Welcome to Eureka Street

back to site

Frank Brennan, Ambassador from the Republic of Conscience


In recent days we have heard a great deal about dual citizenship, and in particular, whether one can lose Australian citizenship when holding dual nationalities.

Kristina Keneally and Frank BrennanSome of us may find that debate unconscionable.

The man whose work we celebrate tonight is, in fact, a dual citizen. He is an Australian, of course, and one of the highest order, having been acknowledged as both an Officer in the Order of Australia and a National Living Treasure.

He is also a citizen of the Republic of Conscience.  

Frank begins his latest work with a reflection on Seamus Heaney's poem 'From the Republic of Conscience':

I came back from that frugal republic with my two arms the one length,
the customs woman having insisted that my allowance was myself.

The old man rose and gazed into my face and said that was official recognition that I was now a dual citizen.

He therefore desired me when I got home to consider myself a representative and to speak on their behalf in my own tongue.

Their embassies, he said, were everywhere but operated independently
and no ambassador would ever be relieved.

Frank Brennan says that, as a priest and a lawyer, he has always regarded himself as an ambassador for conscience.

I agree. In fact, I would be pleased to move his nomination as the President of the Republic of Conscience.

I urge each of you, I urge all of citizens of Australia, to think of Frank Brennan's book as a handbook for grappling with the matters of conscience that challenge our nation.

Rarely is a book so aptly timed for when a population needs it most.

Rarely is a book so aptly timed for when a nation's political leadership needs it most.

It is tempting to see this book as a contemporary traveller's guide to the Republic of Conscience — written for those who want to journey there from the Commonwealth of Australia. All the tourist hotspots are covered.

Same sex marriage. Aboriginal reconciliation. Dealing with asylum claims. Dealing with child sexual abuse. Euthanasia. Pursuing Human Rights. Celebrating a new Pope.

I don't want to tell you what Frank says or seek to summarise his words.  He might tell you himself shortly, or you can read it for your own journey.

What I want to do is give you an insight on how important it is that we have a person in our church and in our world who speaks powerfully on the importance of conscience.  

First of all, to have such a person in our church.  

As a Catholic I am often grateful that Frank Brennan's voice is one that speaks out on conscience in our church.

Conscience is a tricky area when one wants to claim it as a basis for disagreeing with the Church's official teaching. It often leads to accusations of being a 'cafeteria Catholic', choosing only the parts of Church teaching you want to agree with.

I find this ironic, given that the Church has never explicitly claimed infallibility on a moral teaching, and has altered its own views over the years in response to cultural changes, e.g., on usury.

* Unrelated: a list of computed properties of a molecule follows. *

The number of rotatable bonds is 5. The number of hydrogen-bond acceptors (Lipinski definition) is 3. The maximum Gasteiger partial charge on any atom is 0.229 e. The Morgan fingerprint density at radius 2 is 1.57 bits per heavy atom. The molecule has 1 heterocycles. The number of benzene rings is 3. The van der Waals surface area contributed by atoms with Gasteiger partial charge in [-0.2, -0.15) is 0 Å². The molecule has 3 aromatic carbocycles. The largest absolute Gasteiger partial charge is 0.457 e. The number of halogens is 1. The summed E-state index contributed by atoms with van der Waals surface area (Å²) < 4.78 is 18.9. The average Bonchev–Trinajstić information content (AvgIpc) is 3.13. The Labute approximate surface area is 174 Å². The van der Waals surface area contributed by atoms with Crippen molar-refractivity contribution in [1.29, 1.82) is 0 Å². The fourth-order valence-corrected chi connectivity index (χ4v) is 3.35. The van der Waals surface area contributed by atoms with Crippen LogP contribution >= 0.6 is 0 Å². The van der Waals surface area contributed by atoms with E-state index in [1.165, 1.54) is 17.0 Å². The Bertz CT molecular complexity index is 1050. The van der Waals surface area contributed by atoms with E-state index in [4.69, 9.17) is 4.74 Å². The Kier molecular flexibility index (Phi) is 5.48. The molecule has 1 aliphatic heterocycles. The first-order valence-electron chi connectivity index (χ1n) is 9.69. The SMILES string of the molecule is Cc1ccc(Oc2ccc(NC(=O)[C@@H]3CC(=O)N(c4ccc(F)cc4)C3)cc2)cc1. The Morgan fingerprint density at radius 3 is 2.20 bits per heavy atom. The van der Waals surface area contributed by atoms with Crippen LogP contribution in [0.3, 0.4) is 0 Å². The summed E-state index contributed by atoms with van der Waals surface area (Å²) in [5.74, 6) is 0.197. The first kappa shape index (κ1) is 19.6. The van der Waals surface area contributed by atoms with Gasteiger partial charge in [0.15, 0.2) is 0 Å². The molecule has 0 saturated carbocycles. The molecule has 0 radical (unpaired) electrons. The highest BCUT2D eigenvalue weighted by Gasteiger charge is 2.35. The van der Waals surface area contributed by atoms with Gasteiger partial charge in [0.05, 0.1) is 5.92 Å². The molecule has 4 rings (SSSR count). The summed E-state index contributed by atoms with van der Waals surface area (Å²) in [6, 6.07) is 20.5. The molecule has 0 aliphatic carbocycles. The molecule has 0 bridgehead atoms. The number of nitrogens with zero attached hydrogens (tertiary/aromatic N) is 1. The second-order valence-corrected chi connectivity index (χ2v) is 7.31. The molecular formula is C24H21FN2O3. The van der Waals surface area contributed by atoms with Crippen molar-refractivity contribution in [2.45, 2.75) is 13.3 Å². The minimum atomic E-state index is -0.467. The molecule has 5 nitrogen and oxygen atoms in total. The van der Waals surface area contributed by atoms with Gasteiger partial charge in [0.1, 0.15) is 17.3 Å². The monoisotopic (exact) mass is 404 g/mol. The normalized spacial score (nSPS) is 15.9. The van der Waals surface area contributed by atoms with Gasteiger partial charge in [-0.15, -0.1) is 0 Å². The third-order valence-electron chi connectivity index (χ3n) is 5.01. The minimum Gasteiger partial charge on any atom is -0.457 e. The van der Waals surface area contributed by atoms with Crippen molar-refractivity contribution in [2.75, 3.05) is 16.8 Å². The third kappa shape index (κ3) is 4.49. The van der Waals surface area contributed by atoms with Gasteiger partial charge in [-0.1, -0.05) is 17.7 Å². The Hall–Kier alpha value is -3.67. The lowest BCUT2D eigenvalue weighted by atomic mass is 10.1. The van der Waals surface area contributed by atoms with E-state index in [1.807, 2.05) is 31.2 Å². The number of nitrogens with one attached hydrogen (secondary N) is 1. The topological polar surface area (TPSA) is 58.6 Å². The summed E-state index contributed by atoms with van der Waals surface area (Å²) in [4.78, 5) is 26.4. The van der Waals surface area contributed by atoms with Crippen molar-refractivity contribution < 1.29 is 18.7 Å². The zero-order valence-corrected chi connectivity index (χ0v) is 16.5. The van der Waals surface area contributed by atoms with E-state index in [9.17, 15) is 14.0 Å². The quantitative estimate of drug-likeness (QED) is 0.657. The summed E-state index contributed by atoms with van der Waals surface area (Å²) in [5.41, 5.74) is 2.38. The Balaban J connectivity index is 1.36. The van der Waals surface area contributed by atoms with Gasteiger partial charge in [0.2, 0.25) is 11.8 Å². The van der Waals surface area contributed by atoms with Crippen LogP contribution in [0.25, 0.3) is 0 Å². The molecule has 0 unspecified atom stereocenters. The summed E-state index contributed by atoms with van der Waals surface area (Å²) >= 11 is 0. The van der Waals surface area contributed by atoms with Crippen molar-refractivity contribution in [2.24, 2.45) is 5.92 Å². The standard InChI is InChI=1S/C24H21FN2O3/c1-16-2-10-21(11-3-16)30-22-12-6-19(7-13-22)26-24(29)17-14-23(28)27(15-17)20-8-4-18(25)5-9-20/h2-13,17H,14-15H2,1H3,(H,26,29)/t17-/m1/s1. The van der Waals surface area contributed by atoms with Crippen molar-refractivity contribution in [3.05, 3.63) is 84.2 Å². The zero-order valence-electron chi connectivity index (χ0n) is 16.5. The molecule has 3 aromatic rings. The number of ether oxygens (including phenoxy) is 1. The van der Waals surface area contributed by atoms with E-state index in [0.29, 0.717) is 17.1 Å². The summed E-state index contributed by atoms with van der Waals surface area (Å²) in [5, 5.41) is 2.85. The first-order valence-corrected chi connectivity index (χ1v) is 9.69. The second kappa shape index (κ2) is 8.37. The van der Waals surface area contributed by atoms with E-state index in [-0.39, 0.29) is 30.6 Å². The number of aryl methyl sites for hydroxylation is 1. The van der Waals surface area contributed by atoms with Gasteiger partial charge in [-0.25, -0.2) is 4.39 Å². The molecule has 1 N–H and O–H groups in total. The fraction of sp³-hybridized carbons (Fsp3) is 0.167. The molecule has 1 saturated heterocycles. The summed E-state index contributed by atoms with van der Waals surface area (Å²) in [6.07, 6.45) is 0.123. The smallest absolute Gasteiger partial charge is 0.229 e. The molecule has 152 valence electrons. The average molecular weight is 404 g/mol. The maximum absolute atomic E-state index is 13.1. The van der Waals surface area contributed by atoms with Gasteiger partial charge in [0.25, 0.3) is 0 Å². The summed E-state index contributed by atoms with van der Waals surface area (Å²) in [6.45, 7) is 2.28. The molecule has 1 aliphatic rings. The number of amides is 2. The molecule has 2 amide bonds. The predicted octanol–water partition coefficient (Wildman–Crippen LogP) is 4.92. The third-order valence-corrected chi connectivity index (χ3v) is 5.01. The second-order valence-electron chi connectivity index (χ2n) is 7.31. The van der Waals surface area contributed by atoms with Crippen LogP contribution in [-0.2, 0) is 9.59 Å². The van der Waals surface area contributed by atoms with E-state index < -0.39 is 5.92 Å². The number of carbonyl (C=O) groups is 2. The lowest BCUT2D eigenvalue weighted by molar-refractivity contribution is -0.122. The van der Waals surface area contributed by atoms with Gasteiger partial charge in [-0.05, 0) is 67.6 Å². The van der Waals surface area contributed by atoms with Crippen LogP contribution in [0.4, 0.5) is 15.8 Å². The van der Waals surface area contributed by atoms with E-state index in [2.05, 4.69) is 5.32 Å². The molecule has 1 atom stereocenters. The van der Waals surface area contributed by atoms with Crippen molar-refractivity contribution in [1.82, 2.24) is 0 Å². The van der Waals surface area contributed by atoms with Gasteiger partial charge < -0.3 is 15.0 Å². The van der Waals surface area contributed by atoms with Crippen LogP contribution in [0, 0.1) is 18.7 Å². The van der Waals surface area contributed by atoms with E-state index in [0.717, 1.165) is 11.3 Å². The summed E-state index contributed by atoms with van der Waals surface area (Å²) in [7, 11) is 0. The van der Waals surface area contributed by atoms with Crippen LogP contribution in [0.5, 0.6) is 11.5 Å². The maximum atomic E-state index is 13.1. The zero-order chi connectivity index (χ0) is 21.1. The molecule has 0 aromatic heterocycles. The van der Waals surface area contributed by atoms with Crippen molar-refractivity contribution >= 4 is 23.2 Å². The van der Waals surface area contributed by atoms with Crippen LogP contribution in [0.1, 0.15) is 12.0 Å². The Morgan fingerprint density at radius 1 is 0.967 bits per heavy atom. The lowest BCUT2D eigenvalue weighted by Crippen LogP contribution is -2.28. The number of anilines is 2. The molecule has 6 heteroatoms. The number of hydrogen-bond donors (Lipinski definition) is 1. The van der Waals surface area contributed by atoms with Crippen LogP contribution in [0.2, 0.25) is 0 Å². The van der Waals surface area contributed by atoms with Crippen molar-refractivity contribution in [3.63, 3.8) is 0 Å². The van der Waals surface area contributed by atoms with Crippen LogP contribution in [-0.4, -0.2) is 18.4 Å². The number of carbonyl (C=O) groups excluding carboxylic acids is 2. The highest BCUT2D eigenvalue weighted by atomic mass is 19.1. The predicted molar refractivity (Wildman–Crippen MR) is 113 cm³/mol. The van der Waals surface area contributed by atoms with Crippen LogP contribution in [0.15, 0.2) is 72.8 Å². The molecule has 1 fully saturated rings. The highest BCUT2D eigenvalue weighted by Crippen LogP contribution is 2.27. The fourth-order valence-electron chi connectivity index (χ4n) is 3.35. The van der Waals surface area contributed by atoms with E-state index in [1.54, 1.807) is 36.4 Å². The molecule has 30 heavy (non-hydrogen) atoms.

The Second Vatican Council declares we are bound to follow our conscience faithfully; that we cannot be forced to act in a manner contrary to our conscience. But a conscience must be properly formed. Conscience is not a feeling; it is a decision to act based on thorough consideration.

Cover image of Frank Brennan's book Amplifying That Still Small VoiceA Catholic conscience must give attention and respect to Church teachings, but is also bound to consider science, reason, human experience, scripture and other theological reflection.

A Catholic has an obligation to follow her fully-formed conscience, even if it brings her into conflict with church teaching.

Certain church leaders, especially during John Paul II's papacy, have sought to redefine conscience in order to discourage debate and dissent, but the role of a fully-formed conscience in the life of Catholics is significant and cannot be extinguished.

Frank Brennan says he wants to be an ambassador for conscience. I say he is a shining light. Frank has never let the still, small voice of conscience be silenced either by self-interest or by unquestioning acceptance of authority.  

Whether discussing how to welcome Aboriginal people into the church or how to deal with the scourge of child sexual abuse or how to approach the issue of same sex marriage from a perspective of faith, Frank Brennan has examined his own conscience and amplified his voice.

In doing so he stands as a beacon that reminds us all that our duty as Catholics, as faithful followers of God, is to listen for God's voice in that still, small voice that is our conscience.  

As a legislator, I also often felt gratitude for Frank Brennan's ambassadorship from the republic of conscience. Much is made of the opportunities MPs have in a conscience vote — of this free chance to 'speak their minds' — as if they operate like mindless robots at all other times. As if they regularly violate their consciences when toeing the party line.

I did not find occasion to violate my conscience — ever — in a party vote. Not even close. But I found it most difficult to wrestle with the demands of the public, the varying expectations in the community, and my own faith commitments and assumptions about what I believed whenever I was faced with a conscience vote.  

Frank has divided this book into two parts — amplifying that still, small voice in the church, and amplifying the still small voice in the world. But that delineation is not neatly made — and Frank would concede this easily. His book, though organised in this way, effortlessly weaves together his commitments and wisdom as both a priest and a lawyer, a man of faith and a man of the world.  

As a legislator and a Catholic I found this need to weave, this need to take 'data points', if you will, from many places and form my conscience. The human experience of my community, my own experience, the expert advice from legal and scientific and academic worlds, the teachings of my faith. It was hard at times, challenging, humbling and ultimately satisfying.

Perhaps the most humbling and eye-opening aspect of wrestling with my conscience in a very public manner is how hungry the public often was to consume what I and my colleagues offered in a conscience vote debate.

We often hear about what the public wants, about public opinion polls, and we might mistakenly believe that most members of the public are fixed and certain in their views.